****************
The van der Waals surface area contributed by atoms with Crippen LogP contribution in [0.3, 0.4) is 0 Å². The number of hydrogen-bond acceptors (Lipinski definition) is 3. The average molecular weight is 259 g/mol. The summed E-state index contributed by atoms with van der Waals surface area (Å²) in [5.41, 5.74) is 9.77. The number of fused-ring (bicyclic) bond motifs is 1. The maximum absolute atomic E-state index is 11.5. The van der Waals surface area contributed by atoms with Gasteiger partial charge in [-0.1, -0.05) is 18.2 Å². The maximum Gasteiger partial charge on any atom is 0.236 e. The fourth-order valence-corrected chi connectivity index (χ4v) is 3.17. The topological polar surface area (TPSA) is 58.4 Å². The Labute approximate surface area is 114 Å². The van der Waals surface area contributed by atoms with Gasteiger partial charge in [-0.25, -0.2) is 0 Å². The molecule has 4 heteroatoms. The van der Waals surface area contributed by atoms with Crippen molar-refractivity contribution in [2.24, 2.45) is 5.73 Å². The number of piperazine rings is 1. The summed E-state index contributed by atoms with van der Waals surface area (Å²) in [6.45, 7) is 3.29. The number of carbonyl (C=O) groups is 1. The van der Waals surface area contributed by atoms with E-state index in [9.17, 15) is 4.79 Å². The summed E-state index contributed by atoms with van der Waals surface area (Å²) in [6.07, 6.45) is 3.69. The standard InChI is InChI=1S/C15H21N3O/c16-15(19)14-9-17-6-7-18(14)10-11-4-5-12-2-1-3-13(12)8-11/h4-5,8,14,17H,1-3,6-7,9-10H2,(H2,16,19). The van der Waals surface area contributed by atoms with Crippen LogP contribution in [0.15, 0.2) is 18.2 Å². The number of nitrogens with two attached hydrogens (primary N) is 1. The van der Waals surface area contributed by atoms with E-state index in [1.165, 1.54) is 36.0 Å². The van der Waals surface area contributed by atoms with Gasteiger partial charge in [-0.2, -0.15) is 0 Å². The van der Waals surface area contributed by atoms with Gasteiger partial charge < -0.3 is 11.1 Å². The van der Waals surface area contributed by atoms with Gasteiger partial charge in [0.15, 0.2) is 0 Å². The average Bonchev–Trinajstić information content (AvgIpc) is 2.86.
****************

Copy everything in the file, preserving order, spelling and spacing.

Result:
The van der Waals surface area contributed by atoms with Crippen LogP contribution in [0.3, 0.4) is 0 Å². The number of hydrogen-bond acceptors (Lipinski definition) is 3. The average molecular weight is 259 g/mol. The summed E-state index contributed by atoms with van der Waals surface area (Å²) in [5.41, 5.74) is 9.77. The number of fused-ring (bicyclic) bond motifs is 1. The maximum absolute atomic E-state index is 11.5. The van der Waals surface area contributed by atoms with Gasteiger partial charge in [-0.1, -0.05) is 18.2 Å². The maximum Gasteiger partial charge on any atom is 0.236 e. The fourth-order valence-corrected chi connectivity index (χ4v) is 3.17. The topological polar surface area (TPSA) is 58.4 Å². The Labute approximate surface area is 114 Å². The van der Waals surface area contributed by atoms with Gasteiger partial charge in [-0.25, -0.2) is 0 Å². The molecule has 4 heteroatoms. The van der Waals surface area contributed by atoms with Crippen molar-refractivity contribution in [2.24, 2.45) is 5.73 Å². The number of piperazine rings is 1. The summed E-state index contributed by atoms with van der Waals surface area (Å²) in [6.45, 7) is 3.29. The number of carbonyl (C=O) groups is 1. The van der Waals surface area contributed by atoms with E-state index in [9.17, 15) is 4.79 Å². The summed E-state index contributed by atoms with van der Waals surface area (Å²) in [6.07, 6.45) is 3.69. The standard InChI is InChI=1S/C15H21N3O/c16-15(19)14-9-17-6-7-18(14)10-11-4-5-12-2-1-3-13(12)8-11/h4-5,8,14,17H,1-3,6-7,9-10H2,(H2,16,19). The van der Waals surface area contributed by atoms with Crippen LogP contribution in [0.15, 0.2) is 18.2 Å². The number of nitrogens with two attached hydrogens (primary N) is 1. The van der Waals surface area contributed by atoms with E-state index in [1.165, 1.54) is 36.0 Å². The van der Waals surface area contributed by atoms with Gasteiger partial charge in [-0.2, -0.15) is 0 Å². The van der Waals surface area contributed by atoms with Gasteiger partial charge < -0.3 is 11.1 Å². The van der Waals surface area contributed by atoms with Gasteiger partial charge in [0.15, 0.2) is 0 Å². The average Bonchev–Trinajstić information content (AvgIpc) is 2.86.